Headteachers in Leeds need to make the decision themselves on whether schools should reopen in the coming weeks, Leeds City Council decision-makers have claimed, writes Richard Beecham.
The authority’s portfolio holder for education added that schools in the city should only readmit pupils gradually, in order to stop going “too far too fast”, and risking further spread of Covid-19.
However, a senior opposition councillor has criticised the council for a “lack of leadership” and taking a “middle of the road” approach to school reopenings.
It follows a speech from Boris Johnson earlier this month, in which he suggested certain year groups return to school on June 1 at the earliest.
But, speaking at a virtual press conference today, Coun Jonathan Pryor (Lab, Headingley & Hyde Park) claimed the government’s advice ‘just doesn’t work’. He said:
“We have one primary school where every classroom can be accessed from outside individually, compared to another primary school where there is a singular door and the school is on a main road, with quite a narrow pavement, meaning social distancing is impossible.
“It is reasons like that means government advice, which is just one blanket message to schools, without consulting teachers and headteachers, just isn’t practical.
“We need guarantees that testing and tracing is in place before children and young people are ready to come back, before teachers have the confidence and parents have the confidence to send them back.”
He also warned against large cohorts of pupils returning to school at once, adding:
“Once schools start to increase the numbers they have there, that should be incremental – there is a real danger of going too far too fast, then having to take a step backwards.
“We are taking a cautious approach, but we are also trusting headteachers, because ultimately, they know their schools better than anyone else.”
He claimed “a number of schools” had already got in touch with parents with information as to when they will reopen, and parents should all know “within the next week or so”.
Council leader Judith Blake (Labour, Middleton Park) added:
“There was a suggestion that schools would be expected to take in more pupils. There was the statement by the Prime Minister a week ago last Sunday but no detailed evidence behind what he was saying.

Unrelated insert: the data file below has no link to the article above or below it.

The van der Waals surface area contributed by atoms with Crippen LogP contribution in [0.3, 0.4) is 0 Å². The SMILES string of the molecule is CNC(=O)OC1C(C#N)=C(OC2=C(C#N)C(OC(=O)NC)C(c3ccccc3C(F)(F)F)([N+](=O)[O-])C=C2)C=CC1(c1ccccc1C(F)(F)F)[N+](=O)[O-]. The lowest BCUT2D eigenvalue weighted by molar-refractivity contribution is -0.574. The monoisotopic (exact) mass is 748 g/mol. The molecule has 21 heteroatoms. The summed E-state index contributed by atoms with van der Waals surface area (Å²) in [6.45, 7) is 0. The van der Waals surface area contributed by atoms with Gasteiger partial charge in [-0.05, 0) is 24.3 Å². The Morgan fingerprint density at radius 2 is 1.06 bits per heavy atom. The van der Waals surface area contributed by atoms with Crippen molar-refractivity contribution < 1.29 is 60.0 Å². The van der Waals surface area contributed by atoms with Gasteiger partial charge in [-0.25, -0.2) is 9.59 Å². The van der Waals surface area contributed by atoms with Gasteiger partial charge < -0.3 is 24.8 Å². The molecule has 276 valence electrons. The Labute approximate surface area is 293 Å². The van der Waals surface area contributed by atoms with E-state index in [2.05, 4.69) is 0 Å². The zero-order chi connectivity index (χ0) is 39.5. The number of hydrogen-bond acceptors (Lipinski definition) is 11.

“Because of the way that certain other aspects have been handled, I’m afraid the levels of confidence and trust have gone down to a low level.
“Even if our schools were able to fully open on June 1, it’s very doubtful how many parents would choose to send them to school because they have such a significant level of concern and a loss of confidence in what they are being told.”
‘Lack of leadership’ – claims
Coun Ryan Stephenson (Conservative, Harewood) is the education spokesman for Leeds City Council’s Conservatives group. He criticised the decision to place re-opening of schools into the hands of headteachers. He said:
“It shows a lack of leadership. They have taken a middle of the road approach – they want to take all the power to shut schools but take no responsibility to tell them when they should open.
“At no point has anybody in government said that schools should be forced to open, but they should be encouraging and providing support for them to do so.
“The biggest problem with not getting children back into school if you don’t open until September is the gap between the richest and poorest kids will get greater.”
Earlier this month, the government declared Nursery, Reception, Year 1 and Year 6 pupils could return to school from June 1 at the earliest, along with the children of key workers and vulnerable people, who had already been attending school.
Leeds City Council’s portfolio holder for learning Coun Jonathan Pryor claimed earlier this week that any reintroduction of lessons to primary school children should be done in a way that ‘minimises’ the risk of Covid-19 infection to staff, pupils and parents.
He added there would be no one-size-fits-all attitude to schools reopening, and that each school should be allowed to reintroduce pupils at its own pace.